ROBERT C. BROOMFIELD, Senior District Judge.
On May 26, 2013, Defendants filed a second Motion for Summary Judgment pursuant to Federal Rule of Civil Procedure 56. (Doc. 72.) On June 11, 2013, they filed a motion for the Court to provide a notice pursuant to Rand v. Rowland, 154 F.3d 952, 960 (9th Cir. 1998). (Doc. 74.) On June 12, 2013, Plaintiff filed his response and cross-motion. (Docs. 75, 76.) The Court will provide the Rand notice and give Plaintiff 15 days from the date of this Order to file a supplemental response to Defendants' Motion for Summary Judgment, if he chooses to do so.
The Court is responsible for making a pro se prisoner "aware of the requirements and consequences" of a motion for summary judgment. Rand, 154 F.3d at 960. In particular, a prisoner must be "informed of his or her right to file counter-affidavits or other responsive evidentiary materials and be alerted to the fact that failure to do so might result in the entry of... judgment against the prisoner.'" Wyatt v. Terhune, 315 F.3d 1108, 1114 n.6 (9th Cir. 2003). A prisoner should be notified that if he "fails to controvert the moving party with opposing counter-affidavits or other evidence, the moving party's evidence might be taken as the truth, and final judgment may be entered against the prisoner." Id.
NOTICE-WARNING TO PLAINTIFF THIS NOTICE IS REQUIRED TO BE GIVEN TO YOU BY THE COURT
The Defendants' Motion for Summary Judgment seeks to have your case dismissed. A motion for summary judgment under Federal Rule of Civil Procedure 56 will, if granted, end your case.
Rule 56 tells you what you must do in order to oppose a motion for summary judgment. Generally, summary judgment must be granted when there is no genuine issue of material fact-that is, if there is no real dispute about any fact that would affect the result of your case, the party who asked for summary judgment is entitled to judgment as a matter of law, which will end your case. When a party you are suing makes a motion for summary judgment that is properly supported by declarations (or other sworn testimony), you cannot simply rely on what your complaint says. Instead, you must set out specific facts in declarations, depositions, answers to interrogatories, or authenticated documents, as provided in Rule 56(e), that contradict the facts shown in the Defendants' declarations and documents and show that there is a genuine issue of material fact for trial. If you do not submit your own evidence in opposition, summary judgment, if appropriate, may be entered against you. If summary judgment is granted, your case will be dismissed and there will be no trial.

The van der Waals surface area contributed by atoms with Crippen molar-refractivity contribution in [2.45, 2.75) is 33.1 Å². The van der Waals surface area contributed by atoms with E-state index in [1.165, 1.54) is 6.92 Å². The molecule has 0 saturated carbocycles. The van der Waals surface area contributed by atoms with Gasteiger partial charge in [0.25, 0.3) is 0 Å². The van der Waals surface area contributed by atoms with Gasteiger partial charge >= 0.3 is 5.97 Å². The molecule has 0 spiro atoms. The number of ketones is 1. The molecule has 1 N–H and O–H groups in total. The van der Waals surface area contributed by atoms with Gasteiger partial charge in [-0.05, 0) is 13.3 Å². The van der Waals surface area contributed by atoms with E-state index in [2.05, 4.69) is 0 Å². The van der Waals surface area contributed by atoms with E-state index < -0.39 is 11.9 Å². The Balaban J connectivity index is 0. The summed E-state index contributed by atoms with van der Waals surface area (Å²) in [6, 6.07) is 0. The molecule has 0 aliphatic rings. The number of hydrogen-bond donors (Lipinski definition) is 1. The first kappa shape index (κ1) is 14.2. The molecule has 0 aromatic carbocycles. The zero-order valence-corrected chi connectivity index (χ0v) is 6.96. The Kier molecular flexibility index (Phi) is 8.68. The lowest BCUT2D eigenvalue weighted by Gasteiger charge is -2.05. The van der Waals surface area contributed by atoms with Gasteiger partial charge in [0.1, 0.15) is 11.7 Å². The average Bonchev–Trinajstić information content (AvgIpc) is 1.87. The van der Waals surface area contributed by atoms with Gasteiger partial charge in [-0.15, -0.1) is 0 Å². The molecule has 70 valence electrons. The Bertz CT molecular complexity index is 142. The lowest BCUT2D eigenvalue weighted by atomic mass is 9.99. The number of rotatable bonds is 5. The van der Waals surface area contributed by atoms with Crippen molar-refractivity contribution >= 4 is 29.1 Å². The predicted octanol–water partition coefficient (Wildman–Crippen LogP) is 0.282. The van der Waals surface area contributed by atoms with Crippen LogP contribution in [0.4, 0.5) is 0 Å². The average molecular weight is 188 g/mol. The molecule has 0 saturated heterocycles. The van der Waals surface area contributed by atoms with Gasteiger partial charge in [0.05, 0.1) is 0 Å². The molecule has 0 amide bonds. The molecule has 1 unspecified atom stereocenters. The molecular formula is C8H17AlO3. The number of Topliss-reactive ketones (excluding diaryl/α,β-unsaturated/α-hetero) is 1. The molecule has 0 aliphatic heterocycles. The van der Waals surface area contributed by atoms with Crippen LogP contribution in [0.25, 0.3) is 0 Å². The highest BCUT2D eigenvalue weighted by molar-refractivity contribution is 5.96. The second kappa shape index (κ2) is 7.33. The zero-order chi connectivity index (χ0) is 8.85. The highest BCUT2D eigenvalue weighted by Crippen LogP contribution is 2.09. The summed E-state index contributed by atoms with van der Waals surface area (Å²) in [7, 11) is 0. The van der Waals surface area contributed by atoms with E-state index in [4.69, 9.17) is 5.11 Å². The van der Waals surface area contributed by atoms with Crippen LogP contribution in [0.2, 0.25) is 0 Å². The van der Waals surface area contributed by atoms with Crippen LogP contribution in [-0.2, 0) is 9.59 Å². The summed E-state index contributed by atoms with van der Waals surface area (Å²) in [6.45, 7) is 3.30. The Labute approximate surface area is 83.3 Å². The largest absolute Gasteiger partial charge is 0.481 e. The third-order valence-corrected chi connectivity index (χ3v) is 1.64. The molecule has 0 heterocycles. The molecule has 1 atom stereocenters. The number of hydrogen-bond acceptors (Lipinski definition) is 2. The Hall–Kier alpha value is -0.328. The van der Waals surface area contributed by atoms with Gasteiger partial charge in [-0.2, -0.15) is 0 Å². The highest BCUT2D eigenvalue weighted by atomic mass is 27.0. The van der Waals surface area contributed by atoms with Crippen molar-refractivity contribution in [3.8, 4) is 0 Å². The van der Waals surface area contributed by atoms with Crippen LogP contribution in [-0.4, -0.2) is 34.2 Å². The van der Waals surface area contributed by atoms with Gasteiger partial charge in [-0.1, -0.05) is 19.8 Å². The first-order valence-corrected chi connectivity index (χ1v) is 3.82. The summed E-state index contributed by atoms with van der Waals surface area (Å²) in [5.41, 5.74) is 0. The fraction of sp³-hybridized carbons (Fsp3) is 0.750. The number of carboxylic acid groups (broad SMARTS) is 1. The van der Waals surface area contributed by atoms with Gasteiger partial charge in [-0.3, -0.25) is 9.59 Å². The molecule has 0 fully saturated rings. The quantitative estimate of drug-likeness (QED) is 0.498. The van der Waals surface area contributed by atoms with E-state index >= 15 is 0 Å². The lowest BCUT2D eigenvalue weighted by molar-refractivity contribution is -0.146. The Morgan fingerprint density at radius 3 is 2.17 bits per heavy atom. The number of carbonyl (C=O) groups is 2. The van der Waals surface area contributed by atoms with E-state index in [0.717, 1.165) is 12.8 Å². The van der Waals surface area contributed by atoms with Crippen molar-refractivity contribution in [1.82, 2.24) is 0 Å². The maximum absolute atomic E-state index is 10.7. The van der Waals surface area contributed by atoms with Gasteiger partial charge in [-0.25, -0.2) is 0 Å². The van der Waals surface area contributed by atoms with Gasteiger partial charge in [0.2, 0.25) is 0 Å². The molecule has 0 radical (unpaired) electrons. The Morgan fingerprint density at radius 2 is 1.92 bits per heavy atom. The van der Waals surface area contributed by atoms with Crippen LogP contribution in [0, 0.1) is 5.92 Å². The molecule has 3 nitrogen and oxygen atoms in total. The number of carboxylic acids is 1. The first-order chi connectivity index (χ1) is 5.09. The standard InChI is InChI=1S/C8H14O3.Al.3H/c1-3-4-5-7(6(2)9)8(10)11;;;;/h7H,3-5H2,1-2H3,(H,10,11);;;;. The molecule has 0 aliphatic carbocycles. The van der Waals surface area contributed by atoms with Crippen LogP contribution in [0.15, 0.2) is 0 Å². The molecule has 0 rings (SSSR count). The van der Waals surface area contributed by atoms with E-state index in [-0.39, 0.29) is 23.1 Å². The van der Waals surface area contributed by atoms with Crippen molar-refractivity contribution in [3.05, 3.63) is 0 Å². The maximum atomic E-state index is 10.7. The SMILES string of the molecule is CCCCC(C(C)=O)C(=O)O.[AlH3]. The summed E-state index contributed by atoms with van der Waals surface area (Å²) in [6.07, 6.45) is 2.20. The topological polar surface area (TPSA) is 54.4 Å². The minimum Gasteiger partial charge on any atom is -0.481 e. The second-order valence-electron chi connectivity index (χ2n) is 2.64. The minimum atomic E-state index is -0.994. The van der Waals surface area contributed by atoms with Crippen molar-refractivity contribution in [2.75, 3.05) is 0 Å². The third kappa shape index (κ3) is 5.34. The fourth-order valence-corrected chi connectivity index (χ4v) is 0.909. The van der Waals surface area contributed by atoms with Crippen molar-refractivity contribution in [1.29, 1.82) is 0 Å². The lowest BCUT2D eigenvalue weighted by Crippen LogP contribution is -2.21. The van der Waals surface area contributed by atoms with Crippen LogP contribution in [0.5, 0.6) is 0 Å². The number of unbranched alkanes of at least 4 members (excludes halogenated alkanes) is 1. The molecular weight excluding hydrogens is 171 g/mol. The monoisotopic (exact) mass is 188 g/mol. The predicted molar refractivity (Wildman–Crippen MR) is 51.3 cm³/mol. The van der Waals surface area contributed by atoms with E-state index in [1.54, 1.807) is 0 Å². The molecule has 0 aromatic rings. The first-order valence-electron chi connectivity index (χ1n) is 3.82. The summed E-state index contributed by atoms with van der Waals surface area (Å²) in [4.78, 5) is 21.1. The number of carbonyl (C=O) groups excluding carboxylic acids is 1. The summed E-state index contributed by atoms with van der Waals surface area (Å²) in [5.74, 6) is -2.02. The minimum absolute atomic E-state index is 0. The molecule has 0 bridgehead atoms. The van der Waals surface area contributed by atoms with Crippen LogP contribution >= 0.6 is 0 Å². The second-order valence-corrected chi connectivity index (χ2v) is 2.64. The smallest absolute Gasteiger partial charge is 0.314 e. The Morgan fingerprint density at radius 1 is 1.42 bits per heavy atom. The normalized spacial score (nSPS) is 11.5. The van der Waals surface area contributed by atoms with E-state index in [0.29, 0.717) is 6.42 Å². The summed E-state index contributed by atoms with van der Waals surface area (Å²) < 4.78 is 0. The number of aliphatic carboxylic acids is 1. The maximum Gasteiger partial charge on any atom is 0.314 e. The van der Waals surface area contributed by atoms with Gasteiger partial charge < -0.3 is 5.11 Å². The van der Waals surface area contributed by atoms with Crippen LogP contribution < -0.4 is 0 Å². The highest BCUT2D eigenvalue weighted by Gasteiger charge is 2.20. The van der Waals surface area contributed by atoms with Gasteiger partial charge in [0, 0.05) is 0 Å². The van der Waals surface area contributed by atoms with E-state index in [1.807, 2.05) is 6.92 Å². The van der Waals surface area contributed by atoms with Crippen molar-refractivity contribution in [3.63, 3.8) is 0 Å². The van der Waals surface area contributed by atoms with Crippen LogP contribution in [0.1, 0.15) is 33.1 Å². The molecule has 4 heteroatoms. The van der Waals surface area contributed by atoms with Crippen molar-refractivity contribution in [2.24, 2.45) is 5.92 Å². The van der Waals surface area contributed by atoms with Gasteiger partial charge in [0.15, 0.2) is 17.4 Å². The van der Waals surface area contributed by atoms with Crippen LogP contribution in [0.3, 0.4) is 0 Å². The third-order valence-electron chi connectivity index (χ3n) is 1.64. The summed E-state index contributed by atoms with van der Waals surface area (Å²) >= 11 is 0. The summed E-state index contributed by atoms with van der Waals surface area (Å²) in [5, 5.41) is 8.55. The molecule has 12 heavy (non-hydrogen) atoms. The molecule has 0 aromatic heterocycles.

Local Rule of Civil Procedure 56.1(b) also requires that you include with your response to the Motion for Summary Judgment a separate statement of facts in opposition to the Motion for Summary Judgment. Your separate statement of facts must include numbered paragraphs corresponding to the Defendants' ("moving party's") separate statement of facts:
(b) Any party opposing a motion for summary judgment shall file a statement, separate from that party's memorandum of law, setting forth: (1) for each paragraph of the moving party's separate statement of facts, a correspondingly numbered paragraph indicating whether the party disputes the statement of fact set forth in that paragraph and a reference to the specific admissible portion of the record supporting the party's position [for example, affidavit, deposition, discovery response, etc.] if the fact is disputed; and (2) any additional facts that establish a genuine issue of material fact or otherwise preclude judgment in favor of the moving party. Each additional fact shall be set forth in a separately numbered paragraph and shall refer to a specific admissible portion of the record where the fact finds support. Each numbered paragraph of the statement of facts set forth in the moving party's separate statement of facts shall, unless otherwise ordered, be deemed admitted for purposes of the motion for summary judgment if not specifically controverted by a correspondingly numbered paragraph in the opposing party's separate statement of facts.
LRCiv 56.1(b). You must also cite to the specific paragraph in your statement of facts that supports any factual claims you make in your memorandum of law:
(e) Memoranda of law filed in support of or in opposition to a motion for summary judgment, including reply memoranda, shall include citations to the specific paragraph in the statement of facts that supports factual assertions made in the memoranda.
Additionally, you must comply with the following provisions of Rule 7.2 of the Local Rules of Civil Procedure:
(e) Length of Motions and Memoranda. Unless otherwise permitted by the Court, a motion including its supporting memorandum, and the response including its supporting memorandum, each shall not exceed seventeen (17) pages, exclusive of attachments and any required statement of facts. Unless otherwise permitted by the Court, a reply including ...